Lilly is a global healthcare leader that unites caring with discovery to make life better for people around the world. We were founded more than a century ago by a man committed to creating high-quality medicines that meet real needs, and today we remain true to that mission in all our work. Across the globe, Lilly employees work to discover and bring life-changing medicines to those who need them, improve the understanding and management of disease, and give back to communities through philanthropy and volunteerism. To learn more about Lilly, please visit us at and

PFIZER DISCLOSURE NOTICE: The information contained in this release is as of October 23, 2018. Pfizer assumes no obligation to update forward-looking statements contained in this release as the result of new information or future events or developments.

This release contains forward-looking information about a product candidate, tanezumab, including its potential benefits, that involves substantial risks and uncertainties that could cause actual results to differ materially from those expressed or implied by such statements. Risks and uncertainties include, among other things, the uncertainties inherent in research and development, including the ability to meet anticipated clinical trial commencement and completion dates and regulatory submission dates, as well as the possibility of unfavorable clinical trial results, including unfavorable new clinical data and additional analyses of existing clinical data; the risk that clinical trial data are subject to differing interpretations, and, even when we view data as sufficient to support the safety and/or effectiveness of a product candidate, regulatory authorities may not share our views and may require additional data or may deny approval altogether; whether regulatory authorities will be satisfied with the design of and results from our clinical studies; whether and when new drug applications may be filed in any jurisdictions for tanezumab; whether and when any such applications may be approved by regulatory authorities, which will depend on the assessment by such regulatory authorities of the benefit-risk profile suggested by the totality of the efficacy and safety information submitted and, if approved, whether tanezumab will be commercially successful; decisions by regulatory authorities regarding labeling and other matters that could affect the availability or commercial potential of tanezumab; and competitive developments.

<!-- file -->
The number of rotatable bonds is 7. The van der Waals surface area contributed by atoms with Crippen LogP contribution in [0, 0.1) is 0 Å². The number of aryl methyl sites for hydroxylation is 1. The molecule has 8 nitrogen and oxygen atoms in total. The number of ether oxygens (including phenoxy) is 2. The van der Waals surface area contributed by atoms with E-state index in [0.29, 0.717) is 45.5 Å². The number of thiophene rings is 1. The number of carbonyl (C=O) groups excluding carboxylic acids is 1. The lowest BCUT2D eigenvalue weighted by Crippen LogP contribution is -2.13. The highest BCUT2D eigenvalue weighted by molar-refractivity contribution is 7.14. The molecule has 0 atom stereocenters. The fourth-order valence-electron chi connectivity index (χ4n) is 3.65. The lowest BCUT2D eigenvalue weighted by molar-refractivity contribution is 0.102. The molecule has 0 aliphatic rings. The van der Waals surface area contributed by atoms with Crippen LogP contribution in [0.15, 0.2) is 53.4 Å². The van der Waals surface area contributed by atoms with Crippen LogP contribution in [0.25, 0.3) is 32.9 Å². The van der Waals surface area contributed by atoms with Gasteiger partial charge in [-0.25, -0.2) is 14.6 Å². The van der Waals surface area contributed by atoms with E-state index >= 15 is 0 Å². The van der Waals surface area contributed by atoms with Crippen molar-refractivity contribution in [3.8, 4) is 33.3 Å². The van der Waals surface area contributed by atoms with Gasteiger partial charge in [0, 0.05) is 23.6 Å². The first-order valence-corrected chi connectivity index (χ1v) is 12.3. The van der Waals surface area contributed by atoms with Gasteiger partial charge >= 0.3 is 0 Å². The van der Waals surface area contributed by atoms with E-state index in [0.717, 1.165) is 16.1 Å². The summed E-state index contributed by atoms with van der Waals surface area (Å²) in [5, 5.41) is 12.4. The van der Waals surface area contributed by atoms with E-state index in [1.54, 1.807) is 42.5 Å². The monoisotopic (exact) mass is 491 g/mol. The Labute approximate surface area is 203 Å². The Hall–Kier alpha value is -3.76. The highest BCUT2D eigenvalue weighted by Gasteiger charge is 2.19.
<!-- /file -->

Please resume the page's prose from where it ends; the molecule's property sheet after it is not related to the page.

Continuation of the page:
A further description of risks and uncertainties can be found in Pfizer’s Annual Report on Form 10-K for the fiscal year ended December 31, 2017 and in its subsequent reports on Form 10-Q, including in the sections thereof captioned “Risk Factors” and “Forward-Looking Information and Factors That May Affect Future Results”, as well as in its subsequent reports on Form 8-K, all of which are filed with the U.S. Securities and Exchange Commission and available at and

LILLY DISCLOSURE NOTICE: This press release contains forward-looking statements (as that term is defined in the Private Securities Litigation Reform Act of 1995) about tanezumab as a potential treatment for patients with osteoarthritis, chronic low back pain, and cancer pain, and reflects Lilly’s current beliefs. However, as with any pharmaceutical product, there are substantial risks and uncertainties in the process of drug development and commercialization. Among other things, there is no guarantee that future study results will be consistent with study findings to date, or that tanezumab will be approved by the U.S. FDA or other regulatory authorities on the anticipated timeline or at all, or that tanezumab will be commercially successful. For further discussion of these and other risks and uncertainties, see Lilly’s most recent Form 10-K and Form 10-Q filings with the United States Securities and Exchange Commission. Except as required by law, Lilly undertakes no duty to update forward-looking statements to reflect events after the date of this release.